This Poetry Series Special Event features an introduction and moderated Q&A from Alice Quinn, former poetry editor at the New Yorker and now Executive Director of the Poetry Society of America.
“With courage and an uncommon willingness to see the world as it actually is, Brian Turner writes with a bullet-borne language in which helicopters hover like spiders over a film of water. His poetic gifts detonate into a spray of lyric force that will mark what is possible in poetry for years to come.” —Carolyn Forché
Brian Turner is the author of Here, Bullet, the chronicle of his time as a solider in the Iraq war, which earned him the 2005 Beatrice Hawley Award. Born in Visalia, California, Turner attended Fresno State for his B.A. and M.A. before receiving his M.F.A. from the University of Oregon. After graduating, he taught English in South Korea for a year, and traveled to Russia, the United Arab Emirates, and Japan. The New York Times Book Review commented on Here, Bullet, “The day of the first moonwalk, my father’s college literature professor told his class, ‘Someday they’ll send a poet, and we’ll find out what it’s really like.’ Turner has sent back a dispatch from a place arguably more incomprehensible than the moon—the war in Iraq—and deserves our thanks….” Turner has been featured in The New Yorker, The New York Times, on The NewsHour with Jim Lehrer, and Morning Edition on NPR. He appeared in the film, Operation Homecoming: Writing the Wartime Experience, which was nominated for a 2007 Academy Award for Best Documentary. His honors include a Lannan Literary Fellowship, the NEA Literature Fellowship in Poetry, and the Amy Lowell Poetry Travelling Scholarship. Turner lives in Nevada and teaches at Sierra Nevada College. His most recent collection of poetry is Phantom Noise, released in 2010.
“Major Jackson seems to define himself by his eclecticism…His poems are witty, musical, and intelligent; he is equally happy discussing the war on terror…or describing early crushes.” —The New Yorker
Major Jackson is the author of three books of poetry, including Hoops (2007), which was a finalist for an NAACP Image Award for Outstanding Literature--Poetry, and Leaving Saturn, winner of the 2000 Cave Canem Poetry Prize and a finalist for a National Book Critics Circle Award. Born in Philadelphia, Pennsylvania, he attended Temple University and the University of Oregon. “My early influences include people like Gwendolyn Brooks and Robert Hayden,” Jackson says. “My models back then were poets who asserted the narrative as a framework, as a means of entering a lyrical space.” His poetry has received critical attention in The Boston Globe, Christian Science Monitor, Parnassus, and on National Public Radio's All Things Considered. His honors include a 2003 Whiting Writers' Award, a Pew Fellowship in the Arts, and a 2003 Witter Bynner Fellowship. He served as a creative arts fellow at the Radcliffe Institute for Advanced Study at Harvard University and as the Jack Kerouac Writer-in-Residence at the University of Massachusetts Lowell. Jackson is a professor of English at the University of Vermont and a member of the Bennington College Writing Seminars, and serves as the Poetry Editor of the Harvard Review. His most recent volume of poetry is Holding Company (2010).
“From the boldly erotic to the elegiac—to say nothing of the unblinking vignettes of our shameful history of our times—Susan Rich gives us poems sensual yet exact in their language, generous in the range and power of their emotion.” —J.M. Coetzee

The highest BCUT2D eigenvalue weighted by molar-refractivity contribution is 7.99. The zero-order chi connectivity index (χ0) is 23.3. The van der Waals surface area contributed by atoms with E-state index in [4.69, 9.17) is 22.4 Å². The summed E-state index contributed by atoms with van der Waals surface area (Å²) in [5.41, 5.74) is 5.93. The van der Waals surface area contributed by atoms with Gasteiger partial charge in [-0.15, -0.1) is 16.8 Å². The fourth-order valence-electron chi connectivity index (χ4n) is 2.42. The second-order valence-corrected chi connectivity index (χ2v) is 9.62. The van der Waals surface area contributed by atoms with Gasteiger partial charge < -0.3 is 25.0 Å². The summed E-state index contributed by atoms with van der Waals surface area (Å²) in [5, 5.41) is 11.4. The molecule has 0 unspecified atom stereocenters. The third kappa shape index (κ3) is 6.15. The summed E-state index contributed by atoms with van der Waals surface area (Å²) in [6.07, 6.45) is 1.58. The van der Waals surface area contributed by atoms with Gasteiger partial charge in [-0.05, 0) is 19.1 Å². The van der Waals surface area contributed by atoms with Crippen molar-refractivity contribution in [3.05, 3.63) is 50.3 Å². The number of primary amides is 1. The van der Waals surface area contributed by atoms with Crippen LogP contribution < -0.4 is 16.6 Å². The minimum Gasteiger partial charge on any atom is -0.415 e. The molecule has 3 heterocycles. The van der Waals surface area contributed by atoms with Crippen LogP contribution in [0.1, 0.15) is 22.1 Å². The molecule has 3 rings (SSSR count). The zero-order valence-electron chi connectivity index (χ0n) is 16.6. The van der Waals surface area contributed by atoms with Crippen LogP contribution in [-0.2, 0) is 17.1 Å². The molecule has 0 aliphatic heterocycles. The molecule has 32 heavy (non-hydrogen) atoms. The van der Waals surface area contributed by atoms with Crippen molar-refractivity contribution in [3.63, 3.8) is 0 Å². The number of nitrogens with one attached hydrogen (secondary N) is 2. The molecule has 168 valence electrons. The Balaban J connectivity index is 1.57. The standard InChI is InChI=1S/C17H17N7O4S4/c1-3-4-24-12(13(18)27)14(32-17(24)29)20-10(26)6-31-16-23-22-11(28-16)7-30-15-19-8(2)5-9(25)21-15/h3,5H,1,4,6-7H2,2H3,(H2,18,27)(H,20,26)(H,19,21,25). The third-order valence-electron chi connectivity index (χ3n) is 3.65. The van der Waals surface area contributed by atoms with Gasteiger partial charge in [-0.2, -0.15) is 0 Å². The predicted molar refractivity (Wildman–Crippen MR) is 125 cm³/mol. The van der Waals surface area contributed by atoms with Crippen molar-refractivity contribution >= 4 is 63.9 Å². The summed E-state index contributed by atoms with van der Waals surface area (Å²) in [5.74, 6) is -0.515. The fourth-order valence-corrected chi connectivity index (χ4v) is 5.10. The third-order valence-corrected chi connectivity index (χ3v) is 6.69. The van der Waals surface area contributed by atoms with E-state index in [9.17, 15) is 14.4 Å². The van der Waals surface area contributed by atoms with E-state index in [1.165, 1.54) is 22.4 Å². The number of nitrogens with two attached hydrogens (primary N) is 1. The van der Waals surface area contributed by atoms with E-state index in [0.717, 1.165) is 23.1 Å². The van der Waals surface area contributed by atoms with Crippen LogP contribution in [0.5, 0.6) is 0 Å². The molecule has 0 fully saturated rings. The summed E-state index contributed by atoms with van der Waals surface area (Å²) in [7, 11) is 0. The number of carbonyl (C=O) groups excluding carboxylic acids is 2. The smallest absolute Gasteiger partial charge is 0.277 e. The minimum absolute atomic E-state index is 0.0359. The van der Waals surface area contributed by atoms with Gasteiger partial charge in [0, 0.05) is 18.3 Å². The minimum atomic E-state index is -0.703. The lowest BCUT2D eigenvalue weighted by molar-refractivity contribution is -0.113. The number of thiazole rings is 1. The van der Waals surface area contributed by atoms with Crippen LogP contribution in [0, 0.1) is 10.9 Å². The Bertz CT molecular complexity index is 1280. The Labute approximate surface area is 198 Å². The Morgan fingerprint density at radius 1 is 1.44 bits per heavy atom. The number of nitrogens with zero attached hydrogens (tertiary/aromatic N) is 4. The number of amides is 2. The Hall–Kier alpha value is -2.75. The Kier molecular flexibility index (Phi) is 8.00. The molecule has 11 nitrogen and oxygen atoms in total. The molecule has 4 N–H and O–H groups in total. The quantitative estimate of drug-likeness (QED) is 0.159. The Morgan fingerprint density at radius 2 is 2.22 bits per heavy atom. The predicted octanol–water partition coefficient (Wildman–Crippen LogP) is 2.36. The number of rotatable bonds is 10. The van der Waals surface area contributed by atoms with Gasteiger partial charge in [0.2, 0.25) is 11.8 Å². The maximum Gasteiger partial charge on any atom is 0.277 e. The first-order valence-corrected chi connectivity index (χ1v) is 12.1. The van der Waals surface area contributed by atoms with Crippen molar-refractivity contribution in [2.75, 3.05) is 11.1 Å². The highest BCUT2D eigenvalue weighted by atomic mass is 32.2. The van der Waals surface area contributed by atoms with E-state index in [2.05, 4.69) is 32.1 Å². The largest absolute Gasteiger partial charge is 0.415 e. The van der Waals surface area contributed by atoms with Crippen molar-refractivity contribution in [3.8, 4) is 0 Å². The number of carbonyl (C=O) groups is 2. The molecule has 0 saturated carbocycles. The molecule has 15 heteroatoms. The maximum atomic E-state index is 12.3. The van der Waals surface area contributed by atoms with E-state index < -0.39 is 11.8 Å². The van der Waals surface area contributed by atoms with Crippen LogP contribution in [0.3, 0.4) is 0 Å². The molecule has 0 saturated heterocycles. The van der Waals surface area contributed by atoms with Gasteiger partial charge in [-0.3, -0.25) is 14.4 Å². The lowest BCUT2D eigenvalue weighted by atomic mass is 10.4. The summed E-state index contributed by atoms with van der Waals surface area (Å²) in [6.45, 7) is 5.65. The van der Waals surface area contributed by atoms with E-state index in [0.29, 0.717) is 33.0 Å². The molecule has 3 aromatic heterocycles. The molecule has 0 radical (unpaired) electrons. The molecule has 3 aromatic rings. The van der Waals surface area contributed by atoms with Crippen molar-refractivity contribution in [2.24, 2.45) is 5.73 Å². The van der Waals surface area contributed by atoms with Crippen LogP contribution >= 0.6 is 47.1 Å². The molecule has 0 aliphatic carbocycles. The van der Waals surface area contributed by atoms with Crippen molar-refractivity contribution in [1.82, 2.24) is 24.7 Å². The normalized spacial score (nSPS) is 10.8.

Seattle poet Susan Rich is the author of three collections of poetry, including, most recently, The Alchemist’s Kitchen. Rich worked as a staff person for Amnesty International, an electoral supervisor in Bosnia Herzegovina, and a human rights trainer in Gaza and the West Bank. She has lived in the Republic of Niger, West Africa as a Peace Corps Volunteer, and South Africa where she taught at the University of Cape Town on a Fulbright Fellowship. Her work has been published in many anthologies, including Best Essays of the Northwest, Poets of the American West, and Poem Home: An Anthology of Ars Poetica. “Susan Rich writes gorgeous lyrical poetry which so courageously tells us the truth about the world.” says fellow poet Ilya Kaminsky. “Her beautiful ear, her fierce attention to detail, her deeply human empathy inspire me.” Her work has earned her awards from PEN USA, The Times Literary Supplement, and Peace Corps Writers, as well as international honors, including a residency at the Tyrone Guthrie Center in Ireland and a residency at Fundacion Valparaiso in Spain. Educated at the University of Massachusetts, Harvard University, and the University of Oregon, Susan Rich lives in Seattle and teaches at Highline Community College where she runs the reading series, Highline Listens: Writers Read Their Work.
Quinn is the Executive Director of the Poetry Society of America and an adjunct professor at Columbia University's graduate School of the Arts. She was poetry editor at The New Yorker from 1987-2007 and at Alfred A. Knopf, Publishers, from 1976-1986, and she is the editor of Edgar Allan Poe & The Juke-Box: Uncollected Poems, Drafts, and Fragments by Elizabeth Bishop. Her articles on and interviews with writers, poets, and artists have appeared in Artforum, the Canadian National Post, The Forward, Poetry Ireland, The New Yorker, and The New Yorker Online, and she is currently at work editing the journals and notebooks of Elizabeth Bishop.
Phantom Noise (2010)
Here, Bullet (2005)
Holding Company (2010)
Leaving Saturn (2002)
The Alchemist's Kitchen (2010)
Cures Include Travel (2006)
The Cartographer's Tongue (2000)
Susan Rich’s website
Susan Rich reads "At Middle Life: A Romance," from her collection, The Alchemist's Kitchen.
Major Jackson’s website
Major Jackson at the New York State Writers Institute in 2008
Brian Turner reads on NPR
Home Fires series by Brian Turner (The New York Times)